Well known for offering quality cowboy guns and period reproductions of famous firearms, Cimarron of Fredericksburg, Texas has developed an excellent reputation in Cowboy Action Shooting.
Not long ago, Cimarron decided to offer a quality 1911 reproduction of the original 1911 made from 1911 to 1918. This handgun is well fitted and finished and as I found out—offering good performance. There are other affordable 1911 handguns similar this one, so there must be a good reason for choosing the Cimarron. The primary reason would be that the pistol isn’t a 1911A1 handgun, but a true 1911.
The Cimarron pistol features a frame without the familiar relief cut of the modern 1911A1. The trigger is the long type, and the mainspring housing is flat. The hammer, slide lock safety and slide lock are period correct, as well are the sights. The slide is marked with period style markings.
Enhanced and Modern Parts
There are differences between the early 1911 and the Cimarron not apparent at first glance. The original handguns were forged, but only spot heat-treated. The Cimarron uses a cast slide and cast frame.
The trigger action of the original pistols usually broke at six to eight pounds, but with a rapid trigger reset. The Cimarron exhibited a nice smooth trigger compression of 4.5 pounds.
Accuracy standards for the original 1911 were generous by modern standards. The standard was a five-shot 5-inch group at 25 yards. Ten inches at 50 yards was acceptable. The modern Cimarron pistol will group five rounds into three inches with quality loads, and perhaps it is a bit tighter than the original handgun.
While the 1911 as manufactured in 1911 to 1927 were great sidearms, they are presently very expensive. While it would be great sport to use an original, for most of us, the Cimarron is the best choice. It is far more available and it is more useful in terms of accuracy.
The fit of the locking lugs into the slide mortise is tight. The barrel hood is also tight. The fit of the barrel bushing to the slide does not require a bushing wrench for removal, but the fit is also tight. After field stripping the pistol, a minimum of tool marks were evident. I carefully lubricated the barrel hood, cocking block, long bearing surfaces and the barrel.
Firing the Cimarron 1911 Government Issue
It is interesting to note that ammunition has come a long way as well. A period report by Phillip K. Sharpe reported excellent accuracy results with one lot of wartime production ammo but terrible results with another. The smooth trigger compression and rapid reset of the Cimarron pistol were a great help in accuracy potential. The Cimarron shows good, tight lockup. It does not rattle when shook.
I noted that the feed ramp is well polished. There are two portions of the feed ramp, one on the frame, and one on the barrel. As long as there is a requisite 1/32-inch feed gap between the two pieces of the feed ramp, you will have good feed reliability. I loaded the Cimarron magazine and also a good supply of Chip McCormick magazines for the test. The initial loads were the Winchester M1911 230-grain FMJ. This load has given excellent results in every 1911 I have used it in with a clean powder burn and good accuracy potential.
The initial firing was done at man-sized silhouettes at 7, 10 and 15 yards. The Cimarron performed well, largely due to the 1911 attributes such as a low bore axis and hand-filling grip. The smooth trigger compression certainly helped. I had a number of willing shooters along to help. Within less than a half-hour, 100 rounds of Winchester 230-grain loads were fired. There were no failures to feed, chamber, fire or eject.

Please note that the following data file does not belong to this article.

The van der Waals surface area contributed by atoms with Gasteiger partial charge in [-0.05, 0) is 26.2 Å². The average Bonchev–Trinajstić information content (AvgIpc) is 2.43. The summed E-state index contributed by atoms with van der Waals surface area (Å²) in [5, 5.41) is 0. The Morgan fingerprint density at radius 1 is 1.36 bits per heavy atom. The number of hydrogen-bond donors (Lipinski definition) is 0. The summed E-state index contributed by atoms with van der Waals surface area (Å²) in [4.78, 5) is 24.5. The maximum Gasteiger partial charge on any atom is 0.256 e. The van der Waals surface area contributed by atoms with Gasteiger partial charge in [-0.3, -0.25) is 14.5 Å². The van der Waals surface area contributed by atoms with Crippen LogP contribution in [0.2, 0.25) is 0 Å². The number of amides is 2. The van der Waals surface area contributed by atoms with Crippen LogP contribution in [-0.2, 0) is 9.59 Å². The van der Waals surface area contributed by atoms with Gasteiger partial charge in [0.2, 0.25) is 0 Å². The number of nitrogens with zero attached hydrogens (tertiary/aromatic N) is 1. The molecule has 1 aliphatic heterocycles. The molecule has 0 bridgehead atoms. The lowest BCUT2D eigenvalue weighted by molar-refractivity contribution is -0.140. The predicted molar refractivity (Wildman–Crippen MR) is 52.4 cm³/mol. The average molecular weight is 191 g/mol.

Firing at close range, including one-handed drills, the pistol gave good results. A steel-frame 1911 Government Model should be comfortable to fire. I also fired a quantity of my personal hand loads using the Oregon Trail 230-grain RNL bullet. While the Cimarron is intended primarily for recreational and competition use, it would serve as well as any other GI-type .45 1911 for personal defense.
With this in mind, I fired a modest number of personal defense loads. This included the Winchester 185-grain Silvertip, HPR Ammunition 185-grain JHP, HPR 230-grain JHP and Winchester 230-grain PDX. All fed well. The pistol is well regulated for 230-grain ammunition with the lighter loads striking low in relation to the point of aim. The pistol averaged four inches for five shots at 25 yards. At seven yards, the pistol will cut one ragged hole with any load. As an experiment, I fired a magazine full of Cor Bon’s 165-grain PowRBall—designed to feed in any handgun that will feed hardball. At a blistering 1250 fps, this is a fail-safe, feed-reliable load. No problems and while recoil was there, function remained good.
The Cimarron 1911 is a good handgun well worth its modest price.
Do you think you can handle Cimmaron’s 1911 in a Wild Bunch shoot? Share your impressions in the comment section.
Bob Campbell is a former peace officer and published author with over 40 years combined shooting and police and security experience. Bob holds a degree in Criminal Justice. Bob is the author of the books, The Handgun in Personal Defense, Holsters for Combat and Concealed Carry, The 1911 Automatic Pistol, The Gun Digest Book of Personal Protection and Home Defense, The Shooters Guide to the 1911, The Hunter and the Hunted, and The Complete Illustrated Manual of Handgun Skills. His latest book is Dealing with the Great Ammo Shortage. He is also a regular contributor to Gun Tests, American Gunsmith, Small Arms Review, Gun Digest, Concealed Carry Magazine, Knife World, Women and Guns, Handloader and other publications. Bob is well-known for his firearm testing.
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